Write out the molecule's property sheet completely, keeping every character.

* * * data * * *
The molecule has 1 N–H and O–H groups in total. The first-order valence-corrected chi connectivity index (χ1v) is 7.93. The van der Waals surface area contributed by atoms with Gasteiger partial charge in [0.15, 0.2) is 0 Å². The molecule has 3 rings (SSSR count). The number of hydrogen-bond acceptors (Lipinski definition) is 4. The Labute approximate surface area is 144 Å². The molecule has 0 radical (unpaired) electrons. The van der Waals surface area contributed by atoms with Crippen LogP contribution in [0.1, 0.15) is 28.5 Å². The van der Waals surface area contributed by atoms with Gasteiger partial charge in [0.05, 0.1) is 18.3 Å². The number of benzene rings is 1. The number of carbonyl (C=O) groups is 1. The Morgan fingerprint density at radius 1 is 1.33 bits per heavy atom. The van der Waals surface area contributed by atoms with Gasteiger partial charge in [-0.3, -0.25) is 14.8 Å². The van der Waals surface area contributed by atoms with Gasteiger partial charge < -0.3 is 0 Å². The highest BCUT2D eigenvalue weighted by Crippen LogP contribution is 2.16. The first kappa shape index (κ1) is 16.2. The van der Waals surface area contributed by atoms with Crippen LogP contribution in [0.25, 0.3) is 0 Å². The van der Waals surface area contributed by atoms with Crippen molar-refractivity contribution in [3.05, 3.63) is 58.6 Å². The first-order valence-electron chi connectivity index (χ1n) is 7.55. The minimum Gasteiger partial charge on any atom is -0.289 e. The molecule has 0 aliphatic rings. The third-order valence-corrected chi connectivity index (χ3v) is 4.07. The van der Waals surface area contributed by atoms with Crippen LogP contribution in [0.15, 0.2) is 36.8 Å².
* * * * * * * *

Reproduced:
The molecule has 1 N–H and O–H groups in total. The first-order valence-corrected chi connectivity index (χ1v) is 7.93. The van der Waals surface area contributed by atoms with Gasteiger partial charge in [0.15, 0.2) is 0 Å². The molecule has 3 rings (SSSR count). The number of hydrogen-bond acceptors (Lipinski definition) is 4. The Labute approximate surface area is 144 Å². The molecule has 0 radical (unpaired) electrons. The van der Waals surface area contributed by atoms with Crippen LogP contribution in [0.1, 0.15) is 28.5 Å². The van der Waals surface area contributed by atoms with Gasteiger partial charge in [0.05, 0.1) is 18.3 Å². The number of benzene rings is 1. The number of carbonyl (C=O) groups is 1. The Morgan fingerprint density at radius 1 is 1.33 bits per heavy atom. The van der Waals surface area contributed by atoms with Gasteiger partial charge in [-0.3, -0.25) is 14.8 Å². The van der Waals surface area contributed by atoms with Gasteiger partial charge < -0.3 is 0 Å². The highest BCUT2D eigenvalue weighted by Crippen LogP contribution is 2.16. The first kappa shape index (κ1) is 16.2. The van der Waals surface area contributed by atoms with Crippen LogP contribution in [0.25, 0.3) is 0 Å². The van der Waals surface area contributed by atoms with Crippen molar-refractivity contribution in [3.05, 3.63) is 58.6 Å². The first-order valence-electron chi connectivity index (χ1n) is 7.55. The minimum Gasteiger partial charge on any atom is -0.289 e. The molecule has 0 aliphatic rings. The third-order valence-corrected chi connectivity index (χ3v) is 4.07. The van der Waals surface area contributed by atoms with Crippen LogP contribution in [0.15, 0.2) is 36.8 Å².